February 17, 2010

Pierpont, peer review, and expert witnesses

If I may jump in here as an editor of medical journals, I would just like to note that single case reports and case series are a major part of their content. That is how information is shared. When the authors are noticing something new (or more often, noticing something in a new way), they are clear about the limitations of a case series for making conclusive statements. For example, this is from an article I read last week about a new surgical technique:
It is important to note that there are limitations to our study, primarily because it is a case series. Therefore, we have no comparison group and there may be selection bias, though we attempted to minimize this by reviewing our entire endoscopic database and selecting all patients who underwent this procedure, not just a subset. Although this is the largest series presented to date, it still comprises only 12 patients, all of whom were seen at a single GI referral center with expertise in esophageal dilation and treatment of esophageal strictures. Therefore, the results may not be generalizable to other settings.
Those "limitations" did not prevent it from being published in a peer-reviewed journal. They are normal.

Nina Pierpont notes the limitations of her work (pp. 124-125): interview-only and limited medical records, comparison by memory, inaccurate reporting by subjects, English-only, small sample, limited follow-up. (She also describes how she endeavored to minimize each these effects.) On page 123, she notes the research that needs to be done to more definitively describe the syndrome, risk factors, and mechanisms. (Another limitation, mentioned in the text (p. 39-40), is that "participation by Americans was limited by non-medical factors such as turbine leases or neighbor contracts prohibiting criticism, court decisions restricting criticism of turbine projects, and community relationships".)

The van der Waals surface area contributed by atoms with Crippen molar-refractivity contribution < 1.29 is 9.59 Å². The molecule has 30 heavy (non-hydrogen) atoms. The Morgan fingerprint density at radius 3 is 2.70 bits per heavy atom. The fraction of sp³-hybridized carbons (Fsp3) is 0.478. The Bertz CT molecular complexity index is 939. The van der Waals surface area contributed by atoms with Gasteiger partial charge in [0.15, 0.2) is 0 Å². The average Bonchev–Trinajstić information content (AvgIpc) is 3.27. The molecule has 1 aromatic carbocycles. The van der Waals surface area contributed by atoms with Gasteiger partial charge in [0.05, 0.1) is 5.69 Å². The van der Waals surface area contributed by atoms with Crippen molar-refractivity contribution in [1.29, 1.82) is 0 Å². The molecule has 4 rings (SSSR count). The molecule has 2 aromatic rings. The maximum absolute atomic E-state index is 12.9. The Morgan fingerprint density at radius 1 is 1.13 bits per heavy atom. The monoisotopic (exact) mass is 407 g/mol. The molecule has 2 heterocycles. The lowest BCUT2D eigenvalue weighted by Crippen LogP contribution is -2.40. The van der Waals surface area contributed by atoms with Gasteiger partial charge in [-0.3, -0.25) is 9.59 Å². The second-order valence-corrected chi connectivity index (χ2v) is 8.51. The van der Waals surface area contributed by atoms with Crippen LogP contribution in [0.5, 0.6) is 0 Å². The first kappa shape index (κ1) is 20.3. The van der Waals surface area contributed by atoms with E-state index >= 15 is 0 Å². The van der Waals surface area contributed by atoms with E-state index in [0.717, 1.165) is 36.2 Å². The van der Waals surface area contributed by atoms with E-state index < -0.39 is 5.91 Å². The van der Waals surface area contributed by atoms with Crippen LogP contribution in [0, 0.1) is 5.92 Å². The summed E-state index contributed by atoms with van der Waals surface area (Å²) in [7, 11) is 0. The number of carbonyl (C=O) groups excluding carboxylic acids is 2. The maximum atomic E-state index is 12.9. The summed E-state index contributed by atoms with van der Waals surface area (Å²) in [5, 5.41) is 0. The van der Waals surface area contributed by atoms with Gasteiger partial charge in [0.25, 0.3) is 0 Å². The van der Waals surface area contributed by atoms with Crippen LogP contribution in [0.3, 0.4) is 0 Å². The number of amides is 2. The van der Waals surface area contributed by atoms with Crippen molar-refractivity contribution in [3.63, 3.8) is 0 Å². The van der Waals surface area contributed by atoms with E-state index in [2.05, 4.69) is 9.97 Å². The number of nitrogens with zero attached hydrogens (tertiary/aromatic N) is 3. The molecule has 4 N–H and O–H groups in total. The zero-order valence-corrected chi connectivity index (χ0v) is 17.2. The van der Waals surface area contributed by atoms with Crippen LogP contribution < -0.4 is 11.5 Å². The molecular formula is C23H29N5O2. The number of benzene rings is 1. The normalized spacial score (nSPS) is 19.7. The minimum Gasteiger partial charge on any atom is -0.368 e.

It is important to note that authors typically suggest the reviewers for their papers. It is not adversarial, as detractors seem to imply. Successful peer review just means you've been able to hold up your end of the conversation, not that you've slain all skeptics. It is more a process of refining the paper, as I believe Pierpont did with her panel of reviewers (and why in part it took so long to get into print), whose reports are on pp. 287-292. In turn, most journals also include a lively letters section in which the real peer review is shown to begin after publication.

Choosing the most effective expert witness must of course be done according to each case's focus and strategy, but I dare say, opposing counsel would have a lot harder time undercutting Pierpont's work than they would that of most "peer-reviewed experts".

In other words, "peer reviewed" is not a defense. Conversely, lack of one form of peer review (that for journal publication) is not much of a charge. A court room is perhaps the ultimate peer review.

These comments are in response to some of the reactions to Wind Turbine Syndrome that have been written. There is no question of WTS, whether you call it that or not. There remain questions of mechanism, but not of cause. And determining its extent and risk requires large epidemiologic studies. These are not criticisms. Pierpont says them herself. That is the process of science.

If only more people in power were so skeptical about wind industry claims!